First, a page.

While it’s important to concentrate on main keywords, you can’t forget about all the other keywords. You might not think a keyword bringing you one sale a month is worth spending time on…but what if you had 100 such keywords?
It adds up!
Remember, if it matches the “image in their head,” you want to make sure you are searchable for as many possible keywords that potential customers could use to find a product like yours.
To do that, you can gradually open up those initial filters you used in step 1A:
- Lower the search volume.
- Lessen the minimum number of ranking competitors.
- Increase the competitor rank average filter.
Each time you open up the filters, make sure to delete keywords that you think are completely irrelevant to your listing. Be careful though. Sometimes keywords you think are not relevant to you, are relevant to other customers.
Step 3: A Seldom Used Way to Find Keywords From PPC
As I stated above, sometimes the most random keywords will not only bring customers to your listings, they’ll also result in purchases.
Take a look at some search terms we have converted for with our wooden egg tray in this screenshot from Helium 10 ADS:
Some of those make sense.
But “egg baskets for fresh eggs?” “Ceramic egg carton?” “Silicone Egg storage?” You might have thought these had nothing to do with a wooden egg holder, but people still searched those keywords, found our product in a sponsored ad, and bought it!
Take a look at some of these random keywords we have converted for with our Project X Coffin Shelf product!
There’s a good chance that your initial keyword research might not have discovered keywords like this!
You might be thinking that you can just do this research on the fly after you launch your product, and you absolutely should. However, in Project X, we dedicated a couple episodes to teach people specifically how to do “PPC Test Listings” to help validate demand and research the potential competitiveness of keywords and bids.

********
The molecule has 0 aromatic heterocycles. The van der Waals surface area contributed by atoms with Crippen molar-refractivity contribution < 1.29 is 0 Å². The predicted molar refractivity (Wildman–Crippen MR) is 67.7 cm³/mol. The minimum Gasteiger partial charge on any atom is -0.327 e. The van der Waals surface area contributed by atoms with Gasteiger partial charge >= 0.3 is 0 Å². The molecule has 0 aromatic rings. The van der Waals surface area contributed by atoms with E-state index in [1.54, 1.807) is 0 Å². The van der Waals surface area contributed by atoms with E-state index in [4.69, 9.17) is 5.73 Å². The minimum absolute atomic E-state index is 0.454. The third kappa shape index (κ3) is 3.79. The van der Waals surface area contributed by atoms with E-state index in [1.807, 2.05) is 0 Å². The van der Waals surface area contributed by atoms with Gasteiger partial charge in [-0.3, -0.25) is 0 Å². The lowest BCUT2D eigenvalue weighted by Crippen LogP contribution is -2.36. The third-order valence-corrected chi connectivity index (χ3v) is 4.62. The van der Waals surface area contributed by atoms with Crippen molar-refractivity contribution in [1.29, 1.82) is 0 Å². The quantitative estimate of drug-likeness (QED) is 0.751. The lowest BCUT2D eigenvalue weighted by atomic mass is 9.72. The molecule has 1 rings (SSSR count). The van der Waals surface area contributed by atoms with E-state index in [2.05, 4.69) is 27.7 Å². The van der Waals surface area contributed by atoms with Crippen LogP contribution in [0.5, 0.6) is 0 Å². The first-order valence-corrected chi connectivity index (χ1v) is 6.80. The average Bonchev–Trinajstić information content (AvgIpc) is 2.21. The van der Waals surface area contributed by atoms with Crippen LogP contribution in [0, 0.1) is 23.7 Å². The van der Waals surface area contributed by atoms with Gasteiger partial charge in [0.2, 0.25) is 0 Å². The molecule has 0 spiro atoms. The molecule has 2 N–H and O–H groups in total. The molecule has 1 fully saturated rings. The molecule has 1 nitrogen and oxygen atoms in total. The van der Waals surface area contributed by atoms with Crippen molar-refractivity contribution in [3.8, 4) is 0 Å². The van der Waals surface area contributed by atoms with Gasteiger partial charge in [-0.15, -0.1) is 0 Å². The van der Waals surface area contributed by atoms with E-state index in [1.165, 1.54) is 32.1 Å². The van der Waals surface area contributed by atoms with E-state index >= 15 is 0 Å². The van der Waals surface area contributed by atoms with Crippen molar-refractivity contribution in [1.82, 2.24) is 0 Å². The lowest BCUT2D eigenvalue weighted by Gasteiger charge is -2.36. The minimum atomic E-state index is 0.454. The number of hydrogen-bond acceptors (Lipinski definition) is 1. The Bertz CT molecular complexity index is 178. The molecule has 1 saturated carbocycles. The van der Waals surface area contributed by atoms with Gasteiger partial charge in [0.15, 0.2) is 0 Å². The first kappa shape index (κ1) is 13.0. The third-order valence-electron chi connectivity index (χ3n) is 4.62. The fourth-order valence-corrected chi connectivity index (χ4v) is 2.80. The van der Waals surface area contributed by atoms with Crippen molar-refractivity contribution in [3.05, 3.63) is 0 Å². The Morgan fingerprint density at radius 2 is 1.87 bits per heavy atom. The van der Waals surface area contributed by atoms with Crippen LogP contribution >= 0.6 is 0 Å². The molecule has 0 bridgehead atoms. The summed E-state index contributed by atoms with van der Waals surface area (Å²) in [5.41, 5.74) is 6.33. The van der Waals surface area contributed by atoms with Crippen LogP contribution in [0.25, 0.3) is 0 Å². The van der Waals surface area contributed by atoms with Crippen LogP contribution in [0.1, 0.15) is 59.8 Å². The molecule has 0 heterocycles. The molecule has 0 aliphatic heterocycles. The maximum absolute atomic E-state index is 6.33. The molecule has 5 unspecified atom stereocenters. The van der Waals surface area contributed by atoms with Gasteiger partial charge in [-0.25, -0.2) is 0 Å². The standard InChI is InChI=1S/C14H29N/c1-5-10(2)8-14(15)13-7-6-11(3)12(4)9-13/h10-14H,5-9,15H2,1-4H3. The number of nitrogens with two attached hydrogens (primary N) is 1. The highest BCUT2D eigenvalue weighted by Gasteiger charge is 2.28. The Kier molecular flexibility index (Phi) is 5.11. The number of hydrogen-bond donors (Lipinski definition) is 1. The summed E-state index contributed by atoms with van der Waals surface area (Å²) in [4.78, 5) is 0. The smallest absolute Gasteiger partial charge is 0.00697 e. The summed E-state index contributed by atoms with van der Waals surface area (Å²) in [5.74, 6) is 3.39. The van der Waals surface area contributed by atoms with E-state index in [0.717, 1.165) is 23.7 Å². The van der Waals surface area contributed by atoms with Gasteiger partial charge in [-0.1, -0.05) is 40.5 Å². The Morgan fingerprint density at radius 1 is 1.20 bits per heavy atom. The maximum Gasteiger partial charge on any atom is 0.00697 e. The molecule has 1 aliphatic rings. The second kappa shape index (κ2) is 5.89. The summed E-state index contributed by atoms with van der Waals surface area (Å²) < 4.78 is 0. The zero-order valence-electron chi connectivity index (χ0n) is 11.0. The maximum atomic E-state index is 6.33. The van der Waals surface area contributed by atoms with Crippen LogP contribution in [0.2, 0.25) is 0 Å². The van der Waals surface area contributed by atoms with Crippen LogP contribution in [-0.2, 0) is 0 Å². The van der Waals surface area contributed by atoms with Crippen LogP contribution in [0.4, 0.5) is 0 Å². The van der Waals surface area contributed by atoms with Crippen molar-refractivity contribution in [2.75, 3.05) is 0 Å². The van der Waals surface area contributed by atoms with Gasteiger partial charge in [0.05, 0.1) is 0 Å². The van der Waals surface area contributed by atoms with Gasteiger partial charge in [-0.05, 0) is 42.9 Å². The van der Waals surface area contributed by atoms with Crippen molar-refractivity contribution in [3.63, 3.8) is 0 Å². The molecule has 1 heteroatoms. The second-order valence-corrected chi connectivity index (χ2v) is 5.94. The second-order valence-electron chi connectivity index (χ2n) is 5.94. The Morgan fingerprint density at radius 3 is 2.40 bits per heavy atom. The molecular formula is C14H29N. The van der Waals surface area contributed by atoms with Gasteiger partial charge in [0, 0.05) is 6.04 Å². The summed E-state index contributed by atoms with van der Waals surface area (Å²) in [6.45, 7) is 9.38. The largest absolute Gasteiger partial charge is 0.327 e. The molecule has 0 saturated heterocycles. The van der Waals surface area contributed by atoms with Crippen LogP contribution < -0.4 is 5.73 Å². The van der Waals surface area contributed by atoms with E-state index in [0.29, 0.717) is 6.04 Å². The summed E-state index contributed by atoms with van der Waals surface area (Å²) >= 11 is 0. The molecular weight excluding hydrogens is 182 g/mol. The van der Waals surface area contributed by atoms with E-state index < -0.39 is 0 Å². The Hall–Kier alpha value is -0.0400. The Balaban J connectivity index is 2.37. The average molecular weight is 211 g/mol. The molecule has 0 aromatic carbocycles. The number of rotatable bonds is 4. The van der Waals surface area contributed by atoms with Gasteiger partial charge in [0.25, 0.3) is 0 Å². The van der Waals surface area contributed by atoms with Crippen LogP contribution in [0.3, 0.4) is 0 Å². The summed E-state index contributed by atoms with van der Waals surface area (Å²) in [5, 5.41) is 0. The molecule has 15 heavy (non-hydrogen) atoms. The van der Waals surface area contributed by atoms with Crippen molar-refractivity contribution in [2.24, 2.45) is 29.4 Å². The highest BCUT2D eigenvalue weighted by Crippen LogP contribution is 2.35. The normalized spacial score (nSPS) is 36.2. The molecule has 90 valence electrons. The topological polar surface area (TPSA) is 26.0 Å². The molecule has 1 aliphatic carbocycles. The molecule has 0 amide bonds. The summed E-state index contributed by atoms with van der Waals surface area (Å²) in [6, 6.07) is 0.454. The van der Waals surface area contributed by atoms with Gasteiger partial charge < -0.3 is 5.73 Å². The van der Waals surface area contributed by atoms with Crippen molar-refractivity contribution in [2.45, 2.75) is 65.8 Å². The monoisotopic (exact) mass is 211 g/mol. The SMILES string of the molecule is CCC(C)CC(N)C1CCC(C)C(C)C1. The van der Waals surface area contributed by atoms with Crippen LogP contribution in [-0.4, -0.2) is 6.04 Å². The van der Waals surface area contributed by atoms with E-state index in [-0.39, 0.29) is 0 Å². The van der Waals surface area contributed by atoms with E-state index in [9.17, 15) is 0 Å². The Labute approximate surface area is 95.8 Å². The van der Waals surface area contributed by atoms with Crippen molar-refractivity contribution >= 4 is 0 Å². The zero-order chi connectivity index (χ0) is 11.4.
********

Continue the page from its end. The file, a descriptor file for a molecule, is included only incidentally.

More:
If you are running auto and broad campaigns, a side-effect of these tests is that you will spot some of these keywords before you even launch your main listing.
That means that you can get these keywords in your listing when you launch so that you can be indexed from day one, instead of having to hope that Amazon shows you in an auto or broad campaign!
Step 4: A Great Way to Find Long Tail Keywords
A lot of your initial Amazon keyword research in steps 1A and 1B will help you find short tail keywords. (collagen peptides, for example)
However, sometimes there are “long tail” keywords that could bring additional traffic to your listing such as “hydrolyzed collagen peptides for men,” “grass fed non GMO collagen peptides,” etc.
Using Helium 10’s Magnet, their Amazon keyword tool, you will be able to find more keywords for your listing. Once you have find all the keywords you want to target, be sure to use the Amazon keyword tracker so you can see how you are ranking for them!
In addition to finding additional organic and Amazon-recommended keywords that you might not have found from your Cerebro search, you will also get an exclusive list of keywords called “Smart Complete.”
Back in the day, people would do keyword research on Amazon by using the search bar “auto-complete.” This had limited function, because if you typed in collagen peptides, you would only get five to 10 additional keywords in autocomplete. Most, if not all of them, starting with “collagen peptides.”
A broad PPC campaign could potentially show you for hundreds of combinations of keywords related to a target keyword like collagen peptides. It also includes all instances of the phrases including the words in different order, with words mixed in between, different tenses of the words, etc.
If you enter in a seed keyword into Magnet, you will get all of the keywords that Helium 10 has detected that have activity on Amazon and that could potentially show up in a broad match PPC campaign for collagen peptides.